- Barbara Pezzini

Dowdeswell and Dowdeswell Limited, Advertisement, The Burlington Magazine, September 1905.
Dowdeswell and Dowdeswell Limited, Advertisement, The Burlington Magazine, September 1905.

Dowdeswell and Dowdeswell Limited, Advertisement, The Burlington Magazine, April 1907.

[1] P. Fletcher and A. Helmreich. 'Selected galleries, dealers and exhibition spaces in London, 1850-1939', in The Rise of the Modern Art Market in London, Manchester, 2011, p. 300. A brief obituary for Charles William Dowdeswell was published in The Burlington Magazine 27 (June 1915), p. 28.

[2] Drawings, paintings, and pastels by members of 'La Société des Impressionistes, (1883), catalogue available at the National Art Library, London, pressmark: 200.B.146.  

[3] The Whistler-Dowdeswell correspondence at the University of Glasgow archive is available online,[accessed December 2015].

[4] 'Notes on Current Events', British Architect (15 July 1887), p. 39.

[5] Old Masters (December 1885 and January 1886), The Year's Art, 1887, p. 76.  

[6] Provenance of this work available online,[accessed December 2015].

[7] Prices of works by Andrea Mantegna traced in G. Reitlinger, The Economics of Taste, London 1961, p. 379.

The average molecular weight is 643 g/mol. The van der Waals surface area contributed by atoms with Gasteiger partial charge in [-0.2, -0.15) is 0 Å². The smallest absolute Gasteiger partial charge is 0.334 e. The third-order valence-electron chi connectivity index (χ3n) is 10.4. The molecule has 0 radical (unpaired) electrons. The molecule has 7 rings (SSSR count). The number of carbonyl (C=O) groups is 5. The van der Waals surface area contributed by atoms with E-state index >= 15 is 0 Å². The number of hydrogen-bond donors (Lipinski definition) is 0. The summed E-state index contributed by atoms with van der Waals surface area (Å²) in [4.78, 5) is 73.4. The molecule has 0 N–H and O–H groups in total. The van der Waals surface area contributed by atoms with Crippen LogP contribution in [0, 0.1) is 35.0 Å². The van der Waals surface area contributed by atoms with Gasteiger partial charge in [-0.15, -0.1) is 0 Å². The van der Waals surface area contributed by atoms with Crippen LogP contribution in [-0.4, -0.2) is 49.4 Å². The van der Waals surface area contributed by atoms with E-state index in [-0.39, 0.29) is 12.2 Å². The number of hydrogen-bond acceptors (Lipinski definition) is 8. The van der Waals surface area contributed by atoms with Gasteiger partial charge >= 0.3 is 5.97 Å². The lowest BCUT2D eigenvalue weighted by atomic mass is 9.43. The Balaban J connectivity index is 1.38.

[8] All advertisments can be searched digitally online in the Burlington Index,[accessed December 2015].

[9][Anonymous], 'Portrait of a Lady by Rembrandt', The Burlington Magazine 2 (August 1903), pp. 360-365. For the full provenance of this portrait, see J. Bruyn et al, A Corpus of Rembrandt Paintings, Vol 2, Dordrecht, 1986, pp. 256-262.

[10] C. Phillips, 'A further note on Palma il Vecchio', The Burlington Magazine 10 (February 1907), pp. 247-317. It is possible that Phillips acted as advisor for Dowdeswell, see his article on Paris Bordone in The Burlington Magazine 28 (December 1915), pp. 93-98.

[11] Information on this work available online,[accessed December 2015].

[12] Catalogue of the Paintings in the Metropolitan Museum of Art, New York, 1902, p. 6. The works on loan were: Poultry by Melchior de Hondekoeter; Portrait of a Man by Thomas de Keyser; Portrait of Miss Franks by Joshua Reynolds; View on the Stour by John Constable; Portrait of Mr. Andrew Bonar by Henry Raeburn; and a Portrait of M.lle de Blives by Jean-Marc Nattier.

[13] Provenance and details of this work available online:[accessed December 2015].

[14] NG1460, now transferred to Tate.

[15] Sale, Christie's, London, May 31, 1902, no. 70, as Early Flemish School, for £892.10.0, to Dowdeswell A. Graves, Art Sales, London, 1918, Vol. 1, p. 282.); [Dowdeswell & Dowdeswell, London, from 1902]; Subsequent work history: Mr. and Mrs. Frank Stoop, London (by 1906–28); [Duveen, London and New York, 1928; sold for $300,000 to Jules Bache, hence to Metropolitan Museum of Art, 1949].

[16] Graves, Art Sales, Vol. 2, p. 305.

[17] 'Art dealer suicide in his 5th Avenue shop', The New York Times, 8 March 1914. News report available online: